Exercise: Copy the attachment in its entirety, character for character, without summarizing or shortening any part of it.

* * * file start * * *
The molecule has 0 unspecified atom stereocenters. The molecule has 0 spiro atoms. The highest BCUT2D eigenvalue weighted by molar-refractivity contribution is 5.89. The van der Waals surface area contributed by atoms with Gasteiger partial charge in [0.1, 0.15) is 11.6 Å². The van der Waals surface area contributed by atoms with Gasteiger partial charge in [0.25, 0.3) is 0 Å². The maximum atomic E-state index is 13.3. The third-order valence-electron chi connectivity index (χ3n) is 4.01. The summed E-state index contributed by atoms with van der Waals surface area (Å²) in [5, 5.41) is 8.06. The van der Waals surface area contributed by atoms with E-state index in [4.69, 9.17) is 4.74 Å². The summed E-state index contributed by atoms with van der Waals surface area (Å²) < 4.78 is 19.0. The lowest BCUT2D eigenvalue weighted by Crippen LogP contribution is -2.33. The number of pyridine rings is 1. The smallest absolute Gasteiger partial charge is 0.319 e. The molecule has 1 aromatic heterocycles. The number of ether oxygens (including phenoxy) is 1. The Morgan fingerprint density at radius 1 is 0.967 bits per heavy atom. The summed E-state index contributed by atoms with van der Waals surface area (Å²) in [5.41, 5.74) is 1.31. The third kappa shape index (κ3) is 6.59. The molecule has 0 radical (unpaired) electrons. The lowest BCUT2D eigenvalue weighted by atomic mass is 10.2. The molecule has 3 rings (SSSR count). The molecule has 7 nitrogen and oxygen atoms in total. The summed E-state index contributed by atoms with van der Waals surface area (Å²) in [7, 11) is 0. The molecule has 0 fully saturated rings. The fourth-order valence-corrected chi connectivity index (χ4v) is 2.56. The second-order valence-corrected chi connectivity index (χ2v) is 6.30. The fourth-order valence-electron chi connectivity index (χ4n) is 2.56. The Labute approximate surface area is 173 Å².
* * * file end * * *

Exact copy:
The molecule has 0 unspecified atom stereocenters. The molecule has 0 spiro atoms. The highest BCUT2D eigenvalue weighted by molar-refractivity contribution is 5.89. The van der Waals surface area contributed by atoms with Gasteiger partial charge in [0.1, 0.15) is 11.6 Å². The van der Waals surface area contributed by atoms with Gasteiger partial charge in [0.25, 0.3) is 0 Å². The maximum atomic E-state index is 13.3. The third-order valence-electron chi connectivity index (χ3n) is 4.01. The summed E-state index contributed by atoms with van der Waals surface area (Å²) in [5, 5.41) is 8.06. The van der Waals surface area contributed by atoms with E-state index in [4.69, 9.17) is 4.74 Å². The summed E-state index contributed by atoms with van der Waals surface area (Å²) < 4.78 is 19.0. The lowest BCUT2D eigenvalue weighted by Crippen LogP contribution is -2.33. The number of pyridine rings is 1. The smallest absolute Gasteiger partial charge is 0.319 e. The molecule has 1 aromatic heterocycles. The number of ether oxygens (including phenoxy) is 1. The Morgan fingerprint density at radius 1 is 0.967 bits per heavy atom. The summed E-state index contributed by atoms with van der Waals surface area (Å²) in [5.41, 5.74) is 1.31. The third kappa shape index (κ3) is 6.59. The molecule has 0 radical (unpaired) electrons. The lowest BCUT2D eigenvalue weighted by atomic mass is 10.2. The molecule has 3 rings (SSSR count). The molecule has 7 nitrogen and oxygen atoms in total. The summed E-state index contributed by atoms with van der Waals surface area (Å²) in [7, 11) is 0. The molecule has 0 fully saturated rings. The fourth-order valence-corrected chi connectivity index (χ4v) is 2.56. The second-order valence-corrected chi connectivity index (χ2v) is 6.30. The fourth-order valence-electron chi connectivity index (χ4n) is 2.56. The Labute approximate surface area is 173 Å².